It happens that the true personal exposure is not always represented by outdoor concentrations of pollutants as on an average people spend most of their time in indoor microenvironments [7]. The agenda remains that there is a need to understand and quantify indoor air pollutants especially particulate matter which contribute to the deterioration of health of the household dwellers. According to a study done in north central region of India, the outdoor sources as well as indoor activities influence the coarse and especially the fine particulate concentrations of indoors in houses located in different microenvironments in all the seasons with highest concentrations found during winter season primarily due to increased fuel usage for space heating [8]. There have been some recent studies exploring the effect of human activities on personal exposure. In another study, high concentrations of the different fractions of particulates and black carbon were observed inside auto-rickshaws in New Delhi, India [9]. The pollutant concentration can change appreciably due to different indoor sources and ventilation patterns within varying microenvironments. Outdoor concentrations would dominate over indoor concentrations only in presence of good ventilation system as that would result in high air exchange rates [10].
There have been a few studies done lately on a typical college environment and analyzing personal exposure of particulate matter and pollutant gases in different micro-environments. A study done at IIT Kanpur showed that the time a student spent in different microenvironments such as hostel mess, classroom, canteen, etc. with elevated exposure was too low to cause any serious problems for a healthy adult except eye irritation and at times coughing. However, when a student goes on an outdoor trip, the elevated exposure persists for 4–6 hours which may cause eye and upper throat irritation to healthy students and may contribute to lung diseases like asthma and bronchitis [2].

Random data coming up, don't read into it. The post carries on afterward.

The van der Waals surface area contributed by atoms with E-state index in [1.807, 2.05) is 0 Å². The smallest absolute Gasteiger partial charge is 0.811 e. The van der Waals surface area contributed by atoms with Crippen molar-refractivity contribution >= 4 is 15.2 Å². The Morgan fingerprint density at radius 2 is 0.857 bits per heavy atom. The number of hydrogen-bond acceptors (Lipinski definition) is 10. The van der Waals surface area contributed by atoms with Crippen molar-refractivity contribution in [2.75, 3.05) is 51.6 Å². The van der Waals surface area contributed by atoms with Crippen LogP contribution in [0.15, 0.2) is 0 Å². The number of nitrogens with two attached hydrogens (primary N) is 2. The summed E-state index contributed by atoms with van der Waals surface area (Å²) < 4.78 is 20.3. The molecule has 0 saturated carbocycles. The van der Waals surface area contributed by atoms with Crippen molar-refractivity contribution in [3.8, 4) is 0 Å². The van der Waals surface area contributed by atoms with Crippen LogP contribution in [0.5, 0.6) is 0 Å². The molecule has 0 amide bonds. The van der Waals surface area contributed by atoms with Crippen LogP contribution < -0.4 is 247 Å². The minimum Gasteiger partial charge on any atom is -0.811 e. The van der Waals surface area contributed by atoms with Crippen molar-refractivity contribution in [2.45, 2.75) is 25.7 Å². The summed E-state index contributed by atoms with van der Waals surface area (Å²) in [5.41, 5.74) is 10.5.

Tobacco smoking (in form of cigarette, cigar, biri, snuff, etc.) has become a problem at a global scale. In India, smoking inside and outside homes and work place is quite common these days. Apart from the ill effects of the smoke, the tobacco also contains heavy metals such as Cd, Ni, Pb, Cu, Cr etc. These heavy metals constitute the inorganic components of the tobacco. This is harmful not only for the active smokers but for the passive smokers as well because these metals prove to be toxic even at low levels as they easily penetrate into the deeper parts of our respiratory system upon inhalation. Indian cigarettes have more concentration of Cr and Ni, comparable concentration of Cd and Cu and lower concentration of Fe and Zn compared to that studied in other countries [11]. A study conducted at IIT Kanpur suggests that cigarette smoking and burning incense sticks, mosquito coils and dhoop emits respirable particulate matter and toxic metals (lead, cadmium and zinc) which contribute to air pollution in a sustained manner due to their longer burnout duration [12].
Burning incense, a popular cultural practice in Indian subcontinent and elsewhere, generates respirable particulate matter and a large number of health-damaging and carcinogenic air pollutants including volatile organic compounds (VOCs) such as formaldehyde, benzene, 1,3 butadiene, styrene that may cause inflammation in human lung cells. Burning incense sticks and wood in marriages is common as well. A study conducted at Raipur, Chhattisgarh shows high emission factors for CO2 and benzene for wood, cow dung, semi-clarified butter milk, and Hawan material used in marriage ceremonies [13].
It can be concluded that there is an immediate need to conduct indepth studies looking carefully at the issues of both urban and rural indoor air pollutants including their monitoring, comprehensive investigation of their sources, physic-chemical nature, relative toxicity and their variation with indoor facilities such as ventilation etc.